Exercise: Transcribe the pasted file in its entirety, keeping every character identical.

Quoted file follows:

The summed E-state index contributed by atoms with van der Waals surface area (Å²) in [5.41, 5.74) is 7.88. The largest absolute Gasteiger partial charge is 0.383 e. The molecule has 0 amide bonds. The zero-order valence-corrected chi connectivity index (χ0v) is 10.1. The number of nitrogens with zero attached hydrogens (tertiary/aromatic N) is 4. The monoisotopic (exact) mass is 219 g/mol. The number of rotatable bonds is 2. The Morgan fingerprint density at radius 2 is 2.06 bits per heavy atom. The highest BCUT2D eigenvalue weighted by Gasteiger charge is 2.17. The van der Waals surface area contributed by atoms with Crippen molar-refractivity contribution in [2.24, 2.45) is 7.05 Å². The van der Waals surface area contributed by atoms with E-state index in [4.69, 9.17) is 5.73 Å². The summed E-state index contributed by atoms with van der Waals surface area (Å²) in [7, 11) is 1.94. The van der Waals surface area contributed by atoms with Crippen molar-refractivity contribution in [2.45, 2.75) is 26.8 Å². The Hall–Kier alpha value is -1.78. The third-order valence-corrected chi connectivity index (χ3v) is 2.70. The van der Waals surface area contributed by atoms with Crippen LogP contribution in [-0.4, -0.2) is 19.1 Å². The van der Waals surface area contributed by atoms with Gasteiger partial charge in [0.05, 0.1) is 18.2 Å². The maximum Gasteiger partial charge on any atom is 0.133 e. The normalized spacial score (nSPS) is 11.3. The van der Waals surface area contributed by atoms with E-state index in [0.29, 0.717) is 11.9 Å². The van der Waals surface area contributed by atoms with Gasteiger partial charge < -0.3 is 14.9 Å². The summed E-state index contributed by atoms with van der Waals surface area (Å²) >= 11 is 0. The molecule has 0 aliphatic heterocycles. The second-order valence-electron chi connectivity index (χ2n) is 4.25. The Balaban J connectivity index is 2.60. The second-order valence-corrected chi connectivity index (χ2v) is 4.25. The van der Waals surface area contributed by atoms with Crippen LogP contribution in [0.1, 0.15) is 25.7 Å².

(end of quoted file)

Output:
The summed E-state index contributed by atoms with van der Waals surface area (Å²) in [5.41, 5.74) is 7.88. The largest absolute Gasteiger partial charge is 0.383 e. The molecule has 0 amide bonds. The zero-order valence-corrected chi connectivity index (χ0v) is 10.1. The number of nitrogens with zero attached hydrogens (tertiary/aromatic N) is 4. The monoisotopic (exact) mass is 219 g/mol. The number of rotatable bonds is 2. The Morgan fingerprint density at radius 2 is 2.06 bits per heavy atom. The highest BCUT2D eigenvalue weighted by Gasteiger charge is 2.17. The van der Waals surface area contributed by atoms with Crippen molar-refractivity contribution in [2.24, 2.45) is 7.05 Å². The van der Waals surface area contributed by atoms with E-state index in [4.69, 9.17) is 5.73 Å². The summed E-state index contributed by atoms with van der Waals surface area (Å²) in [7, 11) is 1.94. The van der Waals surface area contributed by atoms with Crippen molar-refractivity contribution in [2.45, 2.75) is 26.8 Å². The Hall–Kier alpha value is -1.78. The third-order valence-corrected chi connectivity index (χ3v) is 2.70. The van der Waals surface area contributed by atoms with Crippen LogP contribution in [-0.4, -0.2) is 19.1 Å². The van der Waals surface area contributed by atoms with Gasteiger partial charge in [0.05, 0.1) is 18.2 Å². The maximum Gasteiger partial charge on any atom is 0.133 e. The normalized spacial score (nSPS) is 11.3. The van der Waals surface area contributed by atoms with E-state index in [0.29, 0.717) is 11.9 Å². The van der Waals surface area contributed by atoms with Gasteiger partial charge < -0.3 is 14.9 Å². The summed E-state index contributed by atoms with van der Waals surface area (Å²) >= 11 is 0. The molecule has 0 aliphatic heterocycles. The second-order valence-electron chi connectivity index (χ2n) is 4.25. The Balaban J connectivity index is 2.60. The second-order valence-corrected chi connectivity index (χ2v) is 4.25. The van der Waals surface area contributed by atoms with Crippen LogP contribution in [0.1, 0.15) is 25.7 Å².